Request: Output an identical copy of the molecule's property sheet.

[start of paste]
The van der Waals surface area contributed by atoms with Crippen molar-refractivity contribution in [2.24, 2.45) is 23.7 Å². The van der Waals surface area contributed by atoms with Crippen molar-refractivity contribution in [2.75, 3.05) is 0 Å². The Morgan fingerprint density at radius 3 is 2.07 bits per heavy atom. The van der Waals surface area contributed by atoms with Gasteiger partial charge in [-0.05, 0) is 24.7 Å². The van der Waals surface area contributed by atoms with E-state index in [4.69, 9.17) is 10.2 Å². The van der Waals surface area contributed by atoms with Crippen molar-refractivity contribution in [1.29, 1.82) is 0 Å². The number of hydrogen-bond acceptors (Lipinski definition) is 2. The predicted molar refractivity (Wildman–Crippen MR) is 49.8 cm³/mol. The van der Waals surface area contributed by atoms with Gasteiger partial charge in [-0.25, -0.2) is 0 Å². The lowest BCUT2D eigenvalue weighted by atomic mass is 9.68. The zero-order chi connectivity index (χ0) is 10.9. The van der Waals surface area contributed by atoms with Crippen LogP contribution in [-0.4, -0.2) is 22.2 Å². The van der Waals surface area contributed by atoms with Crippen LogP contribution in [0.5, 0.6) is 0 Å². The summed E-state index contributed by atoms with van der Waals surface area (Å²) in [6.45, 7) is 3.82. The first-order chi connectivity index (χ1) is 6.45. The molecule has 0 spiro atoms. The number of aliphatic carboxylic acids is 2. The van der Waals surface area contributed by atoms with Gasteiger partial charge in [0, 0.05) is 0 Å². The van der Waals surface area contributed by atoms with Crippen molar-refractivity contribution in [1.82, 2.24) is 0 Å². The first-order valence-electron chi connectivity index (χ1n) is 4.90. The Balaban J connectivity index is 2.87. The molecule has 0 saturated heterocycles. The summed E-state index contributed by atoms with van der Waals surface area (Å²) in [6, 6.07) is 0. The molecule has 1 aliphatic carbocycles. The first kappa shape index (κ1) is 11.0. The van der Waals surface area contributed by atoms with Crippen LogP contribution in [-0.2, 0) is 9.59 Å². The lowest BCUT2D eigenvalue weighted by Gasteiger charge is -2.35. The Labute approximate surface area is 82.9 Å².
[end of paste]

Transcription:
The van der Waals surface area contributed by atoms with Crippen molar-refractivity contribution in [2.24, 2.45) is 23.7 Å². The van der Waals surface area contributed by atoms with Crippen molar-refractivity contribution in [2.75, 3.05) is 0 Å². The Morgan fingerprint density at radius 3 is 2.07 bits per heavy atom. The van der Waals surface area contributed by atoms with Gasteiger partial charge in [-0.05, 0) is 24.7 Å². The van der Waals surface area contributed by atoms with E-state index in [4.69, 9.17) is 10.2 Å². The van der Waals surface area contributed by atoms with Crippen molar-refractivity contribution in [1.29, 1.82) is 0 Å². The number of hydrogen-bond acceptors (Lipinski definition) is 2. The predicted molar refractivity (Wildman–Crippen MR) is 49.8 cm³/mol. The van der Waals surface area contributed by atoms with Gasteiger partial charge in [-0.25, -0.2) is 0 Å². The lowest BCUT2D eigenvalue weighted by atomic mass is 9.68. The zero-order chi connectivity index (χ0) is 10.9. The van der Waals surface area contributed by atoms with Crippen LogP contribution in [-0.4, -0.2) is 22.2 Å². The van der Waals surface area contributed by atoms with Crippen LogP contribution in [0.5, 0.6) is 0 Å². The summed E-state index contributed by atoms with van der Waals surface area (Å²) in [6.45, 7) is 3.82. The first-order chi connectivity index (χ1) is 6.45. The molecule has 0 spiro atoms. The number of aliphatic carboxylic acids is 2. The van der Waals surface area contributed by atoms with Gasteiger partial charge in [0, 0.05) is 0 Å². The van der Waals surface area contributed by atoms with Crippen molar-refractivity contribution in [1.82, 2.24) is 0 Å². The first-order valence-electron chi connectivity index (χ1n) is 4.90. The Balaban J connectivity index is 2.87. The molecule has 0 saturated heterocycles. The summed E-state index contributed by atoms with van der Waals surface area (Å²) in [6, 6.07) is 0. The molecule has 1 aliphatic carbocycles. The first kappa shape index (κ1) is 11.0. The van der Waals surface area contributed by atoms with Crippen LogP contribution in [-0.2, 0) is 9.59 Å². The lowest BCUT2D eigenvalue weighted by Gasteiger charge is -2.35. The Labute approximate surface area is 82.9 Å².